The interactions between members of the same species are known as intraspecific relations and these are frequently very strong varying from open conflict to gregariousness. There are differences between species, of course. Some species, like moose, being quite solitary, have little association with others of their own species. While some animal populations’ exhibit varying degrees of social organization. Many species exhibit territoriality, i.e., individuals compete for the ‘rights’ over some portions of their habitat. The winner uses the territory and the loser has to leave. The area in which an animal lives, eats and functions is known as its home range. Territories and home range vary in size. Territories may cover several miles in the case of large animals or birds or, may be limited to a single plant in the case of some insects. Territoriality serves to diminish destructive competition for resources such as food or habitat by limiting the number of organisms of a species in a given area.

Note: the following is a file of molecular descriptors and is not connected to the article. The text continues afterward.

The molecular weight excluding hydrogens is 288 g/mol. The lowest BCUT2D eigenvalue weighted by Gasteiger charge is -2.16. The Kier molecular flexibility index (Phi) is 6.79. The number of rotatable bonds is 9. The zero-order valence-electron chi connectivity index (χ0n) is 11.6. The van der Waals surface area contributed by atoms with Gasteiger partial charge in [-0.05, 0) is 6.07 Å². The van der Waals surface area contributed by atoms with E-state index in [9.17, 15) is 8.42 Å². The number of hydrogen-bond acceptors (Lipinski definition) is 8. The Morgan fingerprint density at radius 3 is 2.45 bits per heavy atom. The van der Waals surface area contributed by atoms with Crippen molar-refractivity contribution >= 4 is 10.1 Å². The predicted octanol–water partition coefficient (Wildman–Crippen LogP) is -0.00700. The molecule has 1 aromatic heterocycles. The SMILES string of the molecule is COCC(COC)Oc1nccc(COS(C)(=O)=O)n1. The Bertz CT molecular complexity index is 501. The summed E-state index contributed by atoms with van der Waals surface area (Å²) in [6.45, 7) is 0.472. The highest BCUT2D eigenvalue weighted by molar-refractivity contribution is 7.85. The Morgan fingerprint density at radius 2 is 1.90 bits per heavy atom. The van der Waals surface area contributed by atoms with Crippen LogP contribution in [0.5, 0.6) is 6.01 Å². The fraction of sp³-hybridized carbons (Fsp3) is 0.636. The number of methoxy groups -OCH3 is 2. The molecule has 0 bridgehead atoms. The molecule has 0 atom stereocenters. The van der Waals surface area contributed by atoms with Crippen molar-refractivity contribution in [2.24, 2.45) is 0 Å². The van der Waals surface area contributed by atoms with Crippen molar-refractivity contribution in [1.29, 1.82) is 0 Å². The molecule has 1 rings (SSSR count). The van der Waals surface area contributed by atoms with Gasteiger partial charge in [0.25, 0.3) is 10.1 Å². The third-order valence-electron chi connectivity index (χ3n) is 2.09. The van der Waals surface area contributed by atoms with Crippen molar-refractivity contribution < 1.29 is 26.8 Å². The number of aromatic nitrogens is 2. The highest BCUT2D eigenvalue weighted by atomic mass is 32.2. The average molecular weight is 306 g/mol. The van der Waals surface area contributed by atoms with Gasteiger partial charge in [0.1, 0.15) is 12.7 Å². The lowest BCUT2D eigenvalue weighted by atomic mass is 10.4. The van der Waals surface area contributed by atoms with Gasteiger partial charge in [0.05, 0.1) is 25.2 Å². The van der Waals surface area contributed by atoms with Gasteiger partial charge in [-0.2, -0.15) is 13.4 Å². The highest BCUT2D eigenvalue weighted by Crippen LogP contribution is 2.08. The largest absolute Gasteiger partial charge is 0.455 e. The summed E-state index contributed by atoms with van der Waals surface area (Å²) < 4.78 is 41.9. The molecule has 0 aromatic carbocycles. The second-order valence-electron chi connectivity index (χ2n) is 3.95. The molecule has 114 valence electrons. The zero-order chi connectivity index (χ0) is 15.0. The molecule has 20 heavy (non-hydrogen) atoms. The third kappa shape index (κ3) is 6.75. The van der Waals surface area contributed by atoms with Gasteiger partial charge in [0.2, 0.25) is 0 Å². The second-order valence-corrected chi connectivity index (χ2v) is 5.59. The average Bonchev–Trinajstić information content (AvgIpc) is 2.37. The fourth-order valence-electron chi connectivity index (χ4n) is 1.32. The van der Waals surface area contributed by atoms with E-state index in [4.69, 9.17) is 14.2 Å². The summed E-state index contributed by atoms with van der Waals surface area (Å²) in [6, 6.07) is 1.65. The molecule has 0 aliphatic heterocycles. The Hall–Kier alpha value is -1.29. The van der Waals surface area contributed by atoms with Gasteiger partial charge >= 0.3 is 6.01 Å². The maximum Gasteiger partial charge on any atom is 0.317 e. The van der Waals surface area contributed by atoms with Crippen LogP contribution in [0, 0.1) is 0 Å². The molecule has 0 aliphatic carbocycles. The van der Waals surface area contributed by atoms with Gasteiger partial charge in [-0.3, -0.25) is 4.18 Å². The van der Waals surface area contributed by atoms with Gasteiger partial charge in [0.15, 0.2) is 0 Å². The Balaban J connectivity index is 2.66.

Intraspecific relations are also expressed in patterns of hierarchy in species. The most familiar example is the ‘pecking order’ in chicken. At the top of the pecking order is the chicken that can dominate all others and is not dominated by any while feeding. In the middle are some chicken that are pecked by some and in turn peck others. At the bottom is the chicken that all other chicken can dominate and peck but which cannot peck any chicken. These dominant – subordinate relationships are more prominent when the choice for mates arises. Extreme social organization is found in the structure of colonies of insects like termites, ants and bees.